Sunday, September 23, 2012

Back to Back to School--Chicago Teachers' Strike Recap

After 7 days on the picket lines, CPS and CTU reached a compromise on the Chicago teachers' strike and classes resumed Wednesday.   We still have a long way to go, to create a stellar school system that's fair and fabulous for all neighborhoods.   Public support for the teachers was huge.   The city had to take notice at the public outcry to fix what's dysfunctional, provide basics, limit over the top standardized testing and stop selling off our schools for private profit.

One of my favorite stories about the end of the strike came from my son's 6th grade teacher.   When news of the strike's end came on Tuesday, Mr. Z and his wife were at home, doing a happy dance and singing that the strike was over, when they heard a little voice from the other room saying "Boooooo."   Their pre-school daughter wasn't quite as elated to be going back to school as her dad was.   

Our kids had mixed feelings.   They were glad to get back to friends and back to school-especially my studious son, Du-Jay, who read, wrote and kept up with school work every day we were out.   The kid even took homework to RIOT FEST!   I figure that's how the kids of punk parents rebel, eh?

Still, we had a great strike break.   We spent family time at the free lakefront archery range and the beach, walked the picket lines with the teachers, kept up with reading and educational games, and Sage went to 4 days of camp at Girl Scouts' Journey World.   We're very relieved the walk out didn't last for weeks like the last CTU strike in the 80's, which dragged on nearly 20 days.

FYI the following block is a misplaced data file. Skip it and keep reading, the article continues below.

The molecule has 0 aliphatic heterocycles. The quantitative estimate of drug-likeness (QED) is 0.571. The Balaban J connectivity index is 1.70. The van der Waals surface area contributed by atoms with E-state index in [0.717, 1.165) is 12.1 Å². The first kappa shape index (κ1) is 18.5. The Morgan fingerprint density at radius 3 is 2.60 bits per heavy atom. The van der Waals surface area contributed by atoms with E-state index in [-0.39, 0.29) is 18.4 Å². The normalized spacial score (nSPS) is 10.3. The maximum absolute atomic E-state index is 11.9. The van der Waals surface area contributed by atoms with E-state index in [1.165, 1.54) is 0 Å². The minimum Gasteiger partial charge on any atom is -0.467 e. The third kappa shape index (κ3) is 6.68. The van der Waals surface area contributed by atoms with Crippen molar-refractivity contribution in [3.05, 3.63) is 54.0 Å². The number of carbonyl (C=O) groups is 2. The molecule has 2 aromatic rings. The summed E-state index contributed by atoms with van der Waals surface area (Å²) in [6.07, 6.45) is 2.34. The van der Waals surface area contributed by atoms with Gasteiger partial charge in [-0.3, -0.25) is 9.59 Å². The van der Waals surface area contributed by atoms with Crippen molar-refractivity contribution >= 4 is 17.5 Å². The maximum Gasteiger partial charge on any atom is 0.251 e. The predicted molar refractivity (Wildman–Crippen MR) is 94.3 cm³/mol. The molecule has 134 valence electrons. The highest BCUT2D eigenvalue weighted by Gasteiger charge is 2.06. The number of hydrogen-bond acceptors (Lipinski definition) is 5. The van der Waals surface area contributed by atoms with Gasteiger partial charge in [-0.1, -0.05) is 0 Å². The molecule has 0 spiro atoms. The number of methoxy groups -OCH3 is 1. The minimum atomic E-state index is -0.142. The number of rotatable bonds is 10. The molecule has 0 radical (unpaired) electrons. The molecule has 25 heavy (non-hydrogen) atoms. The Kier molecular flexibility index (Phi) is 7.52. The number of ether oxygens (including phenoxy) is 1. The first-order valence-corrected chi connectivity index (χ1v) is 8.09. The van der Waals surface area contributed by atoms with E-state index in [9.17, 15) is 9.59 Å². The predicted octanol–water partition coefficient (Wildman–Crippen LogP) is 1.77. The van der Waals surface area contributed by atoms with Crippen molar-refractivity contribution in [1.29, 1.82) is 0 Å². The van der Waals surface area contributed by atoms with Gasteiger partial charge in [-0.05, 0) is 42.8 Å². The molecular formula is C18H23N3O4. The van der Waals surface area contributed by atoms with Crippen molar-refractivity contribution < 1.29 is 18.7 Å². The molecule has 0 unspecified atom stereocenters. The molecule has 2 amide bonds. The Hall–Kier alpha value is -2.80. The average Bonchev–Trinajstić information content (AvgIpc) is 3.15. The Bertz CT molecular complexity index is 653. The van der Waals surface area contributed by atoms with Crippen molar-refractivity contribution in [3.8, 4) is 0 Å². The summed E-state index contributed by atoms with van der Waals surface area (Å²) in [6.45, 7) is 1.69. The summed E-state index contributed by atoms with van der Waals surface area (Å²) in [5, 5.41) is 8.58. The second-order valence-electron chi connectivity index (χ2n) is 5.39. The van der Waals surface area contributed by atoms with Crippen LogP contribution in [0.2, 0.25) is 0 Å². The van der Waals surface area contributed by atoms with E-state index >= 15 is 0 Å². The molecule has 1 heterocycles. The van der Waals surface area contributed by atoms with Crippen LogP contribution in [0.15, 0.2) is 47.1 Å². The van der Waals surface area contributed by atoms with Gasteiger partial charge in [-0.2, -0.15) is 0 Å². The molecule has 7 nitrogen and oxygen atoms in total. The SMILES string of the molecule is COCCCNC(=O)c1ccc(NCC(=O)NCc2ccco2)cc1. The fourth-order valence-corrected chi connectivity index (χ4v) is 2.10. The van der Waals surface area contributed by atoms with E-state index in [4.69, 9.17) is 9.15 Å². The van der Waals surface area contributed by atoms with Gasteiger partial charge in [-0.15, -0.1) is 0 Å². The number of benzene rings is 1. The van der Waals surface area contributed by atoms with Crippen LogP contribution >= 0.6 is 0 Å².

ChiIL Mama will be celebrating the end of the strike with some sweet back to "back to school" features including:

  • Pinch me I'm dreaming:   Back to School With Dream Dinners

  • Back to School Funky Fun With Gutzy Gear

  • Back to School Back to You With Kmart

Brief Basics of What We've Won Via CTU:

Chicago Teachers Union members’ determination and your support during the strike forced the Board of Education to agree to:
  • Hire over 600 additional teachers in Art, Music, Phys Ed and other subjects
  • Maintain limits on class size, increase funding for smaller classes
  • Add a parent voice on class size committees
  • Make textbooks available on the first day of school
  • Increase racial diversity in hiring at CPS
  • Lessen the focus on standardized testing – keep the focus on teaching instead of tests
  • Provide more attention from school Social Workers and Nurses
  • Increase funding for Special Ed teachers, social workers, psychologists, classroom assistants and counselors in schools with high caseloads.

The strike is not the end of the fight for the schools Chicago’s students deserve. We need a better school day, not just a longer one. We will keep working together to stop the Mayor’s plan to close 100 schools.  The Board of Ed will continue starving schools in low income neighborhoods, denying them air conditioning, libraries, playground facilities and resources unless we fight back. We need your help to continue the fight for Educational Justice in Chicago.
We are in this together – for the schools Chicago students deserve.

(from CTU's web site

How You Can Help Via Raise Your Hand: